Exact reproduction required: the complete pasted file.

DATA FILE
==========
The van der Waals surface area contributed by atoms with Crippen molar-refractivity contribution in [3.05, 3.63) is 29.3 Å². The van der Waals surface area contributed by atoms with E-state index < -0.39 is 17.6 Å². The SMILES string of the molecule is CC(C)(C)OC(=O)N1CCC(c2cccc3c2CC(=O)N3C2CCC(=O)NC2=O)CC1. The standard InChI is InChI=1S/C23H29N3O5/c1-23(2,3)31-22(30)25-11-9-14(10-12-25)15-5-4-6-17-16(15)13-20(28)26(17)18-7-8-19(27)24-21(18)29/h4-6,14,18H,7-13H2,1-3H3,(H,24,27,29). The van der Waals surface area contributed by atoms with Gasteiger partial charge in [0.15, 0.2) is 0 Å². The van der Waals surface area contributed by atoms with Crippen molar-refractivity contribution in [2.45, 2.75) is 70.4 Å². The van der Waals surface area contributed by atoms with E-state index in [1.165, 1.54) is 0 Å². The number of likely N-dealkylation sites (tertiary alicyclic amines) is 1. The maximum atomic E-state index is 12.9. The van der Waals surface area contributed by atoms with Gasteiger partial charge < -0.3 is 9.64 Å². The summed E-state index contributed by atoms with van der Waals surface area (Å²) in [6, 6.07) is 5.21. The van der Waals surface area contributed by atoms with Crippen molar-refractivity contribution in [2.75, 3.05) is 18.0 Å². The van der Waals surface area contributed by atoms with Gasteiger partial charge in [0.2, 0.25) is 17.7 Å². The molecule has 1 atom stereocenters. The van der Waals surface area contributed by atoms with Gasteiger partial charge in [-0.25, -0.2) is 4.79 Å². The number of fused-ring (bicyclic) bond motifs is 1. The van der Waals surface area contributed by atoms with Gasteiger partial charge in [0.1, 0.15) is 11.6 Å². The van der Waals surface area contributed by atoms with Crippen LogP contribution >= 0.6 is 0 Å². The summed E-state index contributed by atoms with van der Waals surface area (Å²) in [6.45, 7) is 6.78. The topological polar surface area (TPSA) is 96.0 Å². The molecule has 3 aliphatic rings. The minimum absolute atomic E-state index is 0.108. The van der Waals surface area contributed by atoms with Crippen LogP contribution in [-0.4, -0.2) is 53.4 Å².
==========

The van der Waals surface area contributed by atoms with Crippen molar-refractivity contribution in [3.05, 3.63) is 29.3 Å². The van der Waals surface area contributed by atoms with E-state index < -0.39 is 17.6 Å². The SMILES string of the molecule is CC(C)(C)OC(=O)N1CCC(c2cccc3c2CC(=O)N3C2CCC(=O)NC2=O)CC1. The standard InChI is InChI=1S/C23H29N3O5/c1-23(2,3)31-22(30)25-11-9-14(10-12-25)15-5-4-6-17-16(15)13-20(28)26(17)18-7-8-19(27)24-21(18)29/h4-6,14,18H,7-13H2,1-3H3,(H,24,27,29). The van der Waals surface area contributed by atoms with Gasteiger partial charge in [0.15, 0.2) is 0 Å². The van der Waals surface area contributed by atoms with Crippen molar-refractivity contribution in [2.45, 2.75) is 70.4 Å². The van der Waals surface area contributed by atoms with E-state index in [1.165, 1.54) is 0 Å². The number of likely N-dealkylation sites (tertiary alicyclic amines) is 1. The maximum atomic E-state index is 12.9. The van der Waals surface area contributed by atoms with Gasteiger partial charge < -0.3 is 9.64 Å². The summed E-state index contributed by atoms with van der Waals surface area (Å²) in [6, 6.07) is 5.21. The van der Waals surface area contributed by atoms with Crippen molar-refractivity contribution in [2.75, 3.05) is 18.0 Å². The van der Waals surface area contributed by atoms with Gasteiger partial charge in [0.2, 0.25) is 17.7 Å². The molecule has 1 atom stereocenters. The van der Waals surface area contributed by atoms with Gasteiger partial charge in [-0.25, -0.2) is 4.79 Å². The number of fused-ring (bicyclic) bond motifs is 1. The van der Waals surface area contributed by atoms with Gasteiger partial charge in [0.1, 0.15) is 11.6 Å². The van der Waals surface area contributed by atoms with Crippen LogP contribution >= 0.6 is 0 Å². The summed E-state index contributed by atoms with van der Waals surface area (Å²) in [6.45, 7) is 6.78. The topological polar surface area (TPSA) is 96.0 Å². The molecule has 3 aliphatic rings. The minimum absolute atomic E-state index is 0.108. The van der Waals surface area contributed by atoms with Crippen LogP contribution in [-0.4, -0.2) is 53.4 Å².